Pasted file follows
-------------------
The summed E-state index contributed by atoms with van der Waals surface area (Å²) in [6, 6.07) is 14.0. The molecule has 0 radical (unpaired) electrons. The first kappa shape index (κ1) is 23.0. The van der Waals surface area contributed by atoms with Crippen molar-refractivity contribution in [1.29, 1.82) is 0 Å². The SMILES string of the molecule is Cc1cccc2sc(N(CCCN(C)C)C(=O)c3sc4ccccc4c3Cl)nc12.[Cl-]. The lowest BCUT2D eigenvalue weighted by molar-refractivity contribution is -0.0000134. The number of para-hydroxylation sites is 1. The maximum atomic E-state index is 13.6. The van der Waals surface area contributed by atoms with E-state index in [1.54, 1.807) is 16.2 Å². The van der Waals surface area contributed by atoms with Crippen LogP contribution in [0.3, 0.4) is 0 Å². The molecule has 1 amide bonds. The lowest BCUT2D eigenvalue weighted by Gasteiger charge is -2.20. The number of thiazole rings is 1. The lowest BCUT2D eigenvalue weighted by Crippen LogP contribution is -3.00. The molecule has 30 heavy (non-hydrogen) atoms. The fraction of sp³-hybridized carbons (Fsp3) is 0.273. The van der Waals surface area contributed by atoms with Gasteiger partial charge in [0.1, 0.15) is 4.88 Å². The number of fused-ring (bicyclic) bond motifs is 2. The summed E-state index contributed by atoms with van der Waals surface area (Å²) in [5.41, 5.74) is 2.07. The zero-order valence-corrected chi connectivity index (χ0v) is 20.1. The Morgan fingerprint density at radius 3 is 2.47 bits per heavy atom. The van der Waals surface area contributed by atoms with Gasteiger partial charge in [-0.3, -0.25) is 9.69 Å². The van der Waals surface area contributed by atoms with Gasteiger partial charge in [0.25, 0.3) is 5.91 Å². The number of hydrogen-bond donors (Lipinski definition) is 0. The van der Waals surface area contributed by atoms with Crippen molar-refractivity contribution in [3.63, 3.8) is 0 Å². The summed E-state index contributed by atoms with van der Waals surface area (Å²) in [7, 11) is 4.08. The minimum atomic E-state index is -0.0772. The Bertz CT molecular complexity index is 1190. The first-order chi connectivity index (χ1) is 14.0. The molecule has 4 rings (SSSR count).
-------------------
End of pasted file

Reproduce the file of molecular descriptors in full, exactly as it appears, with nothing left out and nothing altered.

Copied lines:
The summed E-state index contributed by atoms with van der Waals surface area (Å²) in [6, 6.07) is 14.0. The molecule has 0 radical (unpaired) electrons. The first kappa shape index (κ1) is 23.0. The van der Waals surface area contributed by atoms with Crippen molar-refractivity contribution in [1.29, 1.82) is 0 Å². The SMILES string of the molecule is Cc1cccc2sc(N(CCCN(C)C)C(=O)c3sc4ccccc4c3Cl)nc12.[Cl-]. The lowest BCUT2D eigenvalue weighted by molar-refractivity contribution is -0.0000134. The number of para-hydroxylation sites is 1. The maximum atomic E-state index is 13.6. The van der Waals surface area contributed by atoms with E-state index in [1.54, 1.807) is 16.2 Å². The van der Waals surface area contributed by atoms with Crippen LogP contribution in [0.3, 0.4) is 0 Å². The molecule has 1 amide bonds. The lowest BCUT2D eigenvalue weighted by Gasteiger charge is -2.20. The number of thiazole rings is 1. The lowest BCUT2D eigenvalue weighted by Crippen LogP contribution is -3.00. The molecule has 30 heavy (non-hydrogen) atoms. The fraction of sp³-hybridized carbons (Fsp3) is 0.273. The van der Waals surface area contributed by atoms with Gasteiger partial charge in [0.1, 0.15) is 4.88 Å². The number of fused-ring (bicyclic) bond motifs is 2. The summed E-state index contributed by atoms with van der Waals surface area (Å²) in [5.41, 5.74) is 2.07. The zero-order valence-corrected chi connectivity index (χ0v) is 20.1. The Morgan fingerprint density at radius 3 is 2.47 bits per heavy atom. The van der Waals surface area contributed by atoms with Gasteiger partial charge in [-0.3, -0.25) is 9.69 Å². The van der Waals surface area contributed by atoms with Gasteiger partial charge in [0.25, 0.3) is 5.91 Å². The number of hydrogen-bond donors (Lipinski definition) is 0. The van der Waals surface area contributed by atoms with Crippen molar-refractivity contribution in [3.63, 3.8) is 0 Å². The summed E-state index contributed by atoms with van der Waals surface area (Å²) in [7, 11) is 4.08. The minimum atomic E-state index is -0.0772. The Bertz CT molecular complexity index is 1190. The first-order chi connectivity index (χ1) is 14.0. The molecule has 4 rings (SSSR count).